Self-reliance: During the 1930s and 1940s, there was an ardent desire among the nationalists, capitalists and the NPC for making the economy self-reliant in every field of the economic sphere. As Jawaharlal Nehru asserted: self-reliance, “does not exclude international trade, which should be encouraged but with a view to avoid economic imperialism.” India still strives for self-reliance in every field of economy as well as serving the realities of higher interdependence in the globalising world post-World Trade Organisation (WTO).

    Modernisation: Modernising the traditional economy was set as a foremost objective of the planning. Specially, the agriculture sector of the economy needed an immediate inclusion of modern methods and techniques of farming dairying, etc. Similarly, in education too, India needs to go for inclusion of modern education system.

    8.  Which of the following plans is/are formulated by the Central Government and financed by it for the implementation at the national level?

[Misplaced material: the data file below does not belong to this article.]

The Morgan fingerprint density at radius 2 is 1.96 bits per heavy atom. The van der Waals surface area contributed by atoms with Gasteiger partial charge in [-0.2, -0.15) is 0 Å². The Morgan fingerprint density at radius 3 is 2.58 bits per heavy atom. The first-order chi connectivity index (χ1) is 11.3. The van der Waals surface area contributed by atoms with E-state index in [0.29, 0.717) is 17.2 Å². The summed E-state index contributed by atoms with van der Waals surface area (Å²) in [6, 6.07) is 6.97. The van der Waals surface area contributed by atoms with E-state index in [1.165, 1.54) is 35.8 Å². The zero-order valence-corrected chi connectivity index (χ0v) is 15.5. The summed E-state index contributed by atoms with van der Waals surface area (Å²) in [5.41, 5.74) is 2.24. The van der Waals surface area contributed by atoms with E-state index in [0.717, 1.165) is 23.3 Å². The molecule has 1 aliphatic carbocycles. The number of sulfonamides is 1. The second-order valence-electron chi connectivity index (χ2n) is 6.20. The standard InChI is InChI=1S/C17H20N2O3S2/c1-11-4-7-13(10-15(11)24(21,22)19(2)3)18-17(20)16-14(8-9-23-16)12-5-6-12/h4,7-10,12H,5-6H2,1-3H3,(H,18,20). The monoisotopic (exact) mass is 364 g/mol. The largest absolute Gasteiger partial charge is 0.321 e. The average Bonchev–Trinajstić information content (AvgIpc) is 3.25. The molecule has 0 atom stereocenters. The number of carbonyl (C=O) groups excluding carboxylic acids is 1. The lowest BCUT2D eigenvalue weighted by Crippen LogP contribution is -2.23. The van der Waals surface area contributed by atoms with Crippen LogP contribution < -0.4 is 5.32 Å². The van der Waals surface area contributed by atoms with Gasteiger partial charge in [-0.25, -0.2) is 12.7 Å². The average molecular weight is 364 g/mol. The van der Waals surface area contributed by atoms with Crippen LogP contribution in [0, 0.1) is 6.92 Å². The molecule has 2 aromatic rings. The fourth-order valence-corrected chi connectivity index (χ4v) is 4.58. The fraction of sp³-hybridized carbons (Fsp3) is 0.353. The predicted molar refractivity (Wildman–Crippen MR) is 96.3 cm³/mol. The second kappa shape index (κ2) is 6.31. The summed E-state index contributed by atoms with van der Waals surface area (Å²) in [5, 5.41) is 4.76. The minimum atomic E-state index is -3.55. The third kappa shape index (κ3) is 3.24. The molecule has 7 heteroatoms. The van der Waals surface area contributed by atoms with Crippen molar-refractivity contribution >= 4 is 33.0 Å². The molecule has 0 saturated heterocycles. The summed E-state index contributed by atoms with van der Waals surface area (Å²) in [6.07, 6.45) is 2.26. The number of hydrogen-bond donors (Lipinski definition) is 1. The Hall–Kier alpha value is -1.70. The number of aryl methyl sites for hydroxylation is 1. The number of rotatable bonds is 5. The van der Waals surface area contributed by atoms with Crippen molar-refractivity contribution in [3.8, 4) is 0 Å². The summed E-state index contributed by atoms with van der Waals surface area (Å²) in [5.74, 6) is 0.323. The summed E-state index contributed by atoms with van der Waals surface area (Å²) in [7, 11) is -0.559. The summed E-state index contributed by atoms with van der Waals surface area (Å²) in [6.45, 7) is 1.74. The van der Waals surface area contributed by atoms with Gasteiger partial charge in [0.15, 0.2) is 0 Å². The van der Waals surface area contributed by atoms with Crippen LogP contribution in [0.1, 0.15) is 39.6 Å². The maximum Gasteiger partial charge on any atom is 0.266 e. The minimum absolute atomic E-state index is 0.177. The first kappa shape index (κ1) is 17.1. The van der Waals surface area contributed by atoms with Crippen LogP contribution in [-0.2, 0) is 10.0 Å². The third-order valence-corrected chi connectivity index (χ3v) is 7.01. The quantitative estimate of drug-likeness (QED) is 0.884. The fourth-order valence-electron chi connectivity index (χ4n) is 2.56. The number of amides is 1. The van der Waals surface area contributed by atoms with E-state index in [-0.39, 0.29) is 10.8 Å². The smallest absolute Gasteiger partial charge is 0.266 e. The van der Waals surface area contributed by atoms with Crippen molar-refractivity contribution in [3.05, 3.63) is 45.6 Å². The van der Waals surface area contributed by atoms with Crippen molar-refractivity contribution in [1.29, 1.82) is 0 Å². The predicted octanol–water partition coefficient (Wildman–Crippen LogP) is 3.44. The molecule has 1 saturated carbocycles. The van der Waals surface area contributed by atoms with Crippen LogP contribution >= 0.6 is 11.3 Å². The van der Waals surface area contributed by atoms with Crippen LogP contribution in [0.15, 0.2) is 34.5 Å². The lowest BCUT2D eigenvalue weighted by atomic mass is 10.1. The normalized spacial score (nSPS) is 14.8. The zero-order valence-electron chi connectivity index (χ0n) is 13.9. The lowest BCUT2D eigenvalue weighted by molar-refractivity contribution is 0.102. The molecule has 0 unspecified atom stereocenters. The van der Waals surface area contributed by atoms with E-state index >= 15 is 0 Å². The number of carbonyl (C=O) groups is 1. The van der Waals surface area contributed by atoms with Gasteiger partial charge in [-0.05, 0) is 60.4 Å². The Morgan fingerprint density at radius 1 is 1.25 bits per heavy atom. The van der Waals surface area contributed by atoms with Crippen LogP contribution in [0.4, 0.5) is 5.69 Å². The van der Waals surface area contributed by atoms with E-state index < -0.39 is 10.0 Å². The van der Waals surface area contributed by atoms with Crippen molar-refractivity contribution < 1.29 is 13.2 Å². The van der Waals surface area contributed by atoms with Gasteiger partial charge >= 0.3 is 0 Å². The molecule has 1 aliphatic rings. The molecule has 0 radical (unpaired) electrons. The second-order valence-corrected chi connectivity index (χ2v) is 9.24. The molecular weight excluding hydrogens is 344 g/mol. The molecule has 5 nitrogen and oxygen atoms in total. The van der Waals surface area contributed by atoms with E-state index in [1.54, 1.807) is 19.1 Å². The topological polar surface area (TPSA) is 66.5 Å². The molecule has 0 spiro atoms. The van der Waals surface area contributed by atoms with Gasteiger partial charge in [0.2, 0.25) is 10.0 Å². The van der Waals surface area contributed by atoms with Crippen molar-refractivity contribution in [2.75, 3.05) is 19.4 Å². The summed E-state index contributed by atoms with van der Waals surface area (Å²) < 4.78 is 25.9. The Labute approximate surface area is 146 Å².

a.    Five Year Plans
    b.    Twenty-Point Programme
    c.    Member of Parliament Local Area Development Scheme
    d.    All of the above

    Answer: d

    Explanation:


    The Plans which are formulated by the Central Government and financed by it for the implementation at the national level are known as Central Plans. Over the years, the Centre has launched three such plans and the Governments have maintained continuity in their implementation. The three central plans are:

    • Five-Year Plans,
    • Twenty-Point Programme, and
    • Member of Parliament Local Area Development Scheme.


    The Plans which are formulated by the Central Government and financed by it for the implementation at the national level are known as Central Plans. Over the years, the Centre has launched three such plans and the Governments have maintained continuity in their implementation. The three central plans are:

    Five-Year Plans: